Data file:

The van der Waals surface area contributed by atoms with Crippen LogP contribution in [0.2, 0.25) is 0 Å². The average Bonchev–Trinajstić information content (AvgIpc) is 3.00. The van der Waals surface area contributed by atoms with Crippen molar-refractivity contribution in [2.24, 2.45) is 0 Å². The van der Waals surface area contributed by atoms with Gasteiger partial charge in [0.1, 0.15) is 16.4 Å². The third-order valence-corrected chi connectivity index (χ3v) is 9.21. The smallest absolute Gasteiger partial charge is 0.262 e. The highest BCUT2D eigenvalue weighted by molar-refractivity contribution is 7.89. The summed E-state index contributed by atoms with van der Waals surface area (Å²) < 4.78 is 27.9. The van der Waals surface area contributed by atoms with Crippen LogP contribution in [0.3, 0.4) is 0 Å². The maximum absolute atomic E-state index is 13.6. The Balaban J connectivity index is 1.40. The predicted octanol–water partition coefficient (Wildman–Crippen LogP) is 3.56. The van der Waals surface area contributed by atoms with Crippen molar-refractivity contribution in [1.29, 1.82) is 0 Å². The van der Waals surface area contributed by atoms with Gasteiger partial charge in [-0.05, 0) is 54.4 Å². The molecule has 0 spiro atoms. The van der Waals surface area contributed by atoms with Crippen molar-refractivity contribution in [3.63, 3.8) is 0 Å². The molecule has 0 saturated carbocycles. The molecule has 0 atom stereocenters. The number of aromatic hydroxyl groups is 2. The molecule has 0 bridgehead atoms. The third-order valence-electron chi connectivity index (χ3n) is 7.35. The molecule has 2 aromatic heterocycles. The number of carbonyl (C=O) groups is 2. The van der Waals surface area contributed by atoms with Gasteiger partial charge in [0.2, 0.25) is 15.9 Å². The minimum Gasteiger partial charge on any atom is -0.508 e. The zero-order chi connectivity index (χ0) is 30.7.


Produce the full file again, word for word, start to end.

The van der Waals surface area contributed by atoms with Crippen LogP contribution in [0.2, 0.25) is 0 Å². The average Bonchev–Trinajstić information content (AvgIpc) is 3.00. The van der Waals surface area contributed by atoms with Crippen molar-refractivity contribution in [2.24, 2.45) is 0 Å². The van der Waals surface area contributed by atoms with Gasteiger partial charge in [0.1, 0.15) is 16.4 Å². The third-order valence-corrected chi connectivity index (χ3v) is 9.21. The smallest absolute Gasteiger partial charge is 0.262 e. The highest BCUT2D eigenvalue weighted by molar-refractivity contribution is 7.89. The summed E-state index contributed by atoms with van der Waals surface area (Å²) < 4.78 is 27.9. The van der Waals surface area contributed by atoms with Crippen LogP contribution in [0.3, 0.4) is 0 Å². The maximum absolute atomic E-state index is 13.6. The Balaban J connectivity index is 1.40. The predicted octanol–water partition coefficient (Wildman–Crippen LogP) is 3.56. The van der Waals surface area contributed by atoms with Crippen molar-refractivity contribution in [1.29, 1.82) is 0 Å². The van der Waals surface area contributed by atoms with Gasteiger partial charge in [-0.05, 0) is 54.4 Å². The molecule has 0 spiro atoms. The van der Waals surface area contributed by atoms with Crippen molar-refractivity contribution in [3.63, 3.8) is 0 Å². The molecule has 0 saturated carbocycles. The molecule has 0 atom stereocenters. The number of aromatic hydroxyl groups is 2. The molecule has 0 bridgehead atoms. The third-order valence-electron chi connectivity index (χ3n) is 7.35. The molecule has 2 aromatic heterocycles. The number of carbonyl (C=O) groups is 2. The van der Waals surface area contributed by atoms with Gasteiger partial charge in [0.2, 0.25) is 15.9 Å². The minimum Gasteiger partial charge on any atom is -0.508 e. The zero-order chi connectivity index (χ0) is 30.7.